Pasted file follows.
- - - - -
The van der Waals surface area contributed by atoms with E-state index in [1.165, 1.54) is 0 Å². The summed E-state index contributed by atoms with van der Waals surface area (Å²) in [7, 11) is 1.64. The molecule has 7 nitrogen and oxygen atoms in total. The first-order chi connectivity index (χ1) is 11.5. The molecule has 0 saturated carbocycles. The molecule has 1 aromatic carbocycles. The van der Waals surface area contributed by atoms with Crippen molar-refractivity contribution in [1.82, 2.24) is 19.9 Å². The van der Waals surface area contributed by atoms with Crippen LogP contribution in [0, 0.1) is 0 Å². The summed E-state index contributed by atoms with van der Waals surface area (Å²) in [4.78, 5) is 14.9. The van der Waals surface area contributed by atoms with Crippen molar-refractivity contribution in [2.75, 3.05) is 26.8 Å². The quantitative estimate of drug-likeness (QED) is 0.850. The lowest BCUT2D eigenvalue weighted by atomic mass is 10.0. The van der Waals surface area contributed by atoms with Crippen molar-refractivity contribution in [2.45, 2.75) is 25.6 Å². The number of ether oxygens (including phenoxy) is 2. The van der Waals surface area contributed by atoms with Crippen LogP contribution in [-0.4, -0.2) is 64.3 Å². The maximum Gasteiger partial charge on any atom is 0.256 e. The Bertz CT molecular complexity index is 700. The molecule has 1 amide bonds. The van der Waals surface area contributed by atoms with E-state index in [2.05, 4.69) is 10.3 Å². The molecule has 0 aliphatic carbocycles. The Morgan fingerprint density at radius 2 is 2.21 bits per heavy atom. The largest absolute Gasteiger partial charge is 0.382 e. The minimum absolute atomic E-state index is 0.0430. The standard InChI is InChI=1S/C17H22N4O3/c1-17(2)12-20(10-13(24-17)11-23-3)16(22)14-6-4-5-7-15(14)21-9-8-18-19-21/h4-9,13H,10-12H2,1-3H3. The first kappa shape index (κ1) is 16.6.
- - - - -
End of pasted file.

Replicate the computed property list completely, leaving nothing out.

The van der Waals surface area contributed by atoms with E-state index in [1.165, 1.54) is 0 Å². The summed E-state index contributed by atoms with van der Waals surface area (Å²) in [7, 11) is 1.64. The molecule has 7 nitrogen and oxygen atoms in total. The first-order chi connectivity index (χ1) is 11.5. The molecule has 0 saturated carbocycles. The molecule has 1 aromatic carbocycles. The van der Waals surface area contributed by atoms with Crippen molar-refractivity contribution in [1.82, 2.24) is 19.9 Å². The van der Waals surface area contributed by atoms with Crippen LogP contribution in [0, 0.1) is 0 Å². The summed E-state index contributed by atoms with van der Waals surface area (Å²) in [4.78, 5) is 14.9. The van der Waals surface area contributed by atoms with Crippen molar-refractivity contribution in [2.75, 3.05) is 26.8 Å². The quantitative estimate of drug-likeness (QED) is 0.850. The lowest BCUT2D eigenvalue weighted by atomic mass is 10.0. The van der Waals surface area contributed by atoms with Crippen molar-refractivity contribution in [2.45, 2.75) is 25.6 Å². The number of ether oxygens (including phenoxy) is 2. The van der Waals surface area contributed by atoms with Crippen LogP contribution in [-0.4, -0.2) is 64.3 Å². The maximum Gasteiger partial charge on any atom is 0.256 e. The Bertz CT molecular complexity index is 700. The molecule has 1 amide bonds. The van der Waals surface area contributed by atoms with E-state index in [2.05, 4.69) is 10.3 Å². The molecule has 0 aliphatic carbocycles. The Morgan fingerprint density at radius 2 is 2.21 bits per heavy atom. The largest absolute Gasteiger partial charge is 0.382 e. The minimum absolute atomic E-state index is 0.0430. The standard InChI is InChI=1S/C17H22N4O3/c1-17(2)12-20(10-13(24-17)11-23-3)16(22)14-6-4-5-7-15(14)21-9-8-18-19-21/h4-9,13H,10-12H2,1-3H3. The first kappa shape index (κ1) is 16.6.